4. 10/9/93: West Virginia 36, Louisville 34
For any rivalry to be truly heated, there has to be at least a little bit of ancient history. This game, a 9-7 U of L win a year earlier, and a quartet of Mountaineer blowouts in the '80s is about as ancient as this feud gets.
The Jeff Brohm-led Cardinals brought a perfect 5-0 record into Morgantown to take on an equally unblemished Mountaineer squad. Tailback Robert Walker rushed for 161 yards and three scores as WVU used two late Cardinal turnovers to turn a 21-10 deficit into a 36-34 victory. U of L would go on to beat Michigan State in the Liberty Bowl, while West Virginia ran the table in the regular season before being blown out by Florida in the Sugar Bowl.
In a box somewhere there's a tape of a very young - but very serious and professional - me giving my depressed thoughts on the game as part of a low-budget/high-content news show I used to run. If I remember correctly, that commentary segued into a groundbreaking exposé that revealed what our Bulldog Spike was doing to make me mad.
The ratings were never great, but it was a tremendous achievement for (my living room's) television. The Wire of the early '90s you might say.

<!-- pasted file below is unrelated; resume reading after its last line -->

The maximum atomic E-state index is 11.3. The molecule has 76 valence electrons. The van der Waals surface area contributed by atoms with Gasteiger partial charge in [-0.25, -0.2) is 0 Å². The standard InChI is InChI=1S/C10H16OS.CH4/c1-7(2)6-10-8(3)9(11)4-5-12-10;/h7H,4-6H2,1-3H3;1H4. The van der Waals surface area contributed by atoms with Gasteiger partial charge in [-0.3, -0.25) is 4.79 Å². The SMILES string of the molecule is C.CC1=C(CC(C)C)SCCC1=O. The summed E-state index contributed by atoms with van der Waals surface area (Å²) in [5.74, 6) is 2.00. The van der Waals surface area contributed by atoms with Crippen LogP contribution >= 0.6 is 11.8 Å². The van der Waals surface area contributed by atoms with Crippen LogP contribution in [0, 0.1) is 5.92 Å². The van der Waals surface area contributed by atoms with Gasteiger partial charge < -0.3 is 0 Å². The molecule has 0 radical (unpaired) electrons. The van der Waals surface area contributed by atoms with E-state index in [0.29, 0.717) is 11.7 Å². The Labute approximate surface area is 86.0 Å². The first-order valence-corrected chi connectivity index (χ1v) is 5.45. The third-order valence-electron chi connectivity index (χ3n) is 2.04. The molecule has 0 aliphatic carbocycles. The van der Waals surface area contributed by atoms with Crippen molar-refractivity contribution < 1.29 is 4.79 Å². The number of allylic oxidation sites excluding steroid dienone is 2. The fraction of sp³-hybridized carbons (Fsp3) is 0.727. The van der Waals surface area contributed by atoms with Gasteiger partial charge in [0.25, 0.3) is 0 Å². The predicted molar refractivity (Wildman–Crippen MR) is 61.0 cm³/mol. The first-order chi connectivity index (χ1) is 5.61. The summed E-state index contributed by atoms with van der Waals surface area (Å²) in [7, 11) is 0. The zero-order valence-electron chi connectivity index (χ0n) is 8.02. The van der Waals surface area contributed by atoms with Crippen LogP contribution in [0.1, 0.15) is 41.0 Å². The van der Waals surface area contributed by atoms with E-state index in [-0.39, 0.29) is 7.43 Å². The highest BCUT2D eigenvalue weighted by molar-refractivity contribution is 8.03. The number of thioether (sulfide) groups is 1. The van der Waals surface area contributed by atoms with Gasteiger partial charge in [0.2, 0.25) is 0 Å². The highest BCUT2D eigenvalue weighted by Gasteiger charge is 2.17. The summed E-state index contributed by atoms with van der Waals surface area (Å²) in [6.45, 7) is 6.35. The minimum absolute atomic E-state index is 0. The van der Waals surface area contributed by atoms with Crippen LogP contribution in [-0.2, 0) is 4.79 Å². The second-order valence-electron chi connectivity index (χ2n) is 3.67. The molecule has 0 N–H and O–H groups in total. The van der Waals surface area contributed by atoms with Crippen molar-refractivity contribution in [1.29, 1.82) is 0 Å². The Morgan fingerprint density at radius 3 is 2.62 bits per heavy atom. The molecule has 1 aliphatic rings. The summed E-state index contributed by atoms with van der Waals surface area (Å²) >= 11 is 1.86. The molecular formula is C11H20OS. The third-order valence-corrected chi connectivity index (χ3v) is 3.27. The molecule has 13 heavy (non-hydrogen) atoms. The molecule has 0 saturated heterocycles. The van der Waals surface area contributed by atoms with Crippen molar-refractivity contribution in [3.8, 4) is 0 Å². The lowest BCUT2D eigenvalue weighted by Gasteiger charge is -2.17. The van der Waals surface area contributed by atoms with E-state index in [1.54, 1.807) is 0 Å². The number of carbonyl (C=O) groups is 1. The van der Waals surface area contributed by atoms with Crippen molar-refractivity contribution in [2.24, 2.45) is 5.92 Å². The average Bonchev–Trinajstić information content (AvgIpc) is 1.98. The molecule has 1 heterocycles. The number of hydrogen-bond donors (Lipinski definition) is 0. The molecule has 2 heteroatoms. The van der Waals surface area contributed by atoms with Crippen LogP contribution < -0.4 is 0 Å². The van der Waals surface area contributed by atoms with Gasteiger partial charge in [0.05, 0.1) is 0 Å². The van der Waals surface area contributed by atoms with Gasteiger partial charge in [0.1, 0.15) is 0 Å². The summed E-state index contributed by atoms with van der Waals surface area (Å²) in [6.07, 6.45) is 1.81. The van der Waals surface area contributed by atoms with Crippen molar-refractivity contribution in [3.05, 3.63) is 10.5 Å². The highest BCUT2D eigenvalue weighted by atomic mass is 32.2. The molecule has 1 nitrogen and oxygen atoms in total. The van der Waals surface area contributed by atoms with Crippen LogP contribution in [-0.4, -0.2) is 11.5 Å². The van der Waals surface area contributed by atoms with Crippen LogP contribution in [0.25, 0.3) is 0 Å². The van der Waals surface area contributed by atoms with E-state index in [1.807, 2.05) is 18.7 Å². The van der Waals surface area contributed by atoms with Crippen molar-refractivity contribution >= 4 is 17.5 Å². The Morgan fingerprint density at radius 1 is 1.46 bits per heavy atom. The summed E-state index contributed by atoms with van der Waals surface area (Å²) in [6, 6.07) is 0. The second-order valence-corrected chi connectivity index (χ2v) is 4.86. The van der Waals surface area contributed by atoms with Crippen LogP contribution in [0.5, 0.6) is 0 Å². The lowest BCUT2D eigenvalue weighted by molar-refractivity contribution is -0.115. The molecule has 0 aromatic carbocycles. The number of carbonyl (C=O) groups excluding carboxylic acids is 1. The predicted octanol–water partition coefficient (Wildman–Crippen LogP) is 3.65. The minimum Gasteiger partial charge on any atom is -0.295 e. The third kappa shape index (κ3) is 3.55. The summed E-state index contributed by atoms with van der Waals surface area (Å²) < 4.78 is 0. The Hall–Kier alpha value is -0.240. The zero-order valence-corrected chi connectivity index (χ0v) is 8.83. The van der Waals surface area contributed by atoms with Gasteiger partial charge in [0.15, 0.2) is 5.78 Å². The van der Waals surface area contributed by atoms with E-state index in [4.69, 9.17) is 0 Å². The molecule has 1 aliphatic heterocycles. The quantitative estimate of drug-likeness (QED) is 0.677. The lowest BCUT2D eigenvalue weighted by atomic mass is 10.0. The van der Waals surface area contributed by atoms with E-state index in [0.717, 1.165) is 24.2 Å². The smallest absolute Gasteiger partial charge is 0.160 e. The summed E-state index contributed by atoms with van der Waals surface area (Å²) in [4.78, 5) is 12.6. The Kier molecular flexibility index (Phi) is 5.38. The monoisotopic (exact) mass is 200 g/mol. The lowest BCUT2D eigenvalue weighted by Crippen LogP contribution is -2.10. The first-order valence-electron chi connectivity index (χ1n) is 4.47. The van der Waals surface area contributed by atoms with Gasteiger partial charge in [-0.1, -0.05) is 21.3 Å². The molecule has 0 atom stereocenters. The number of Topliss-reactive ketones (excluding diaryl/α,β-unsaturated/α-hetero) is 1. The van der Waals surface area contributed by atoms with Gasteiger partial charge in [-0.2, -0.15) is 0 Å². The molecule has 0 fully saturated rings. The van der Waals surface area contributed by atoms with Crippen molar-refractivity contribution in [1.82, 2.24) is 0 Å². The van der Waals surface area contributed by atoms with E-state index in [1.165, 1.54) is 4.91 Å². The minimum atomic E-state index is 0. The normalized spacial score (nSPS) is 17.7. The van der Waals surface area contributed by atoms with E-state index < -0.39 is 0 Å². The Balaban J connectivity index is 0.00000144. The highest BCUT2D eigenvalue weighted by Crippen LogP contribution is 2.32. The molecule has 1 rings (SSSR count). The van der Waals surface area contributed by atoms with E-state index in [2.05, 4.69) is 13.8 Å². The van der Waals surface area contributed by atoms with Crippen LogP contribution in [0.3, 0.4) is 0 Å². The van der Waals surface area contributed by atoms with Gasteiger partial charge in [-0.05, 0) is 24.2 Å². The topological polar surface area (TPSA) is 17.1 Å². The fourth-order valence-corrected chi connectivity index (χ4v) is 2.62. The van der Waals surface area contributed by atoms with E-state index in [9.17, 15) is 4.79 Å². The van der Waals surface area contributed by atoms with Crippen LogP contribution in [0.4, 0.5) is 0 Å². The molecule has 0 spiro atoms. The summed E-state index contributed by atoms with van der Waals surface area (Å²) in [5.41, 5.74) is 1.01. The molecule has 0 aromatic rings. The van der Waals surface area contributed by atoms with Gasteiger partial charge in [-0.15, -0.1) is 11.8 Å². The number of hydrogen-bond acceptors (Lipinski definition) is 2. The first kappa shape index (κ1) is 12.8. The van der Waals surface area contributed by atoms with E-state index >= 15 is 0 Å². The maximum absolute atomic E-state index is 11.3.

3. 10/15/05: West Virginia 46, Louisville 44 (3OT)
With Louisville having already suffered a stunning blowout loss at the hands of South Florida, and West Virginia coming into the game unranked, the first gridiron meeting between these two as members of the Big East didn't have nearly the hype of the other games on this list, which is a shame since it very well may have been the most exciting.
Brian Brohm and Michael Bush helped Louisville to a 24-7 third quarter lead, causing some of the blue and gold faithful to head for the exits, a move they would eventually lament. Freshman quarterback Pat White took over for the injured Adam Bednarik in the fourth quarter, and he and fellow freshman running back Steve Slaton proved to be a duo the Cardinal defense had no answer for.
Slaton would finish the game with 188 yards rushing and a school-record six touchdowns, the last of which helped to put the Mountaineers up eight in the third overtime. After a Bush touchdown, safety Eric Wicks tackled a scrambling Brohm on the two-point conversion try to secure the victory.
Controversy, yet again, marred the aftermath of the game as Louisville backers claimed West Virginia had utilized an illegal onside kick following a touchdown in the fourth quarter. The Big East acknowledged that an error had been made and issued a formal apology two days later.
The Mountaineers would not lose the rest of the season, and capped the year off with an upset win over SEC champion Georgia in the Sugar Bowl. The Cardinals would win their five remaining regular season games, but fall to Virginia Tech in the Gator Bowl.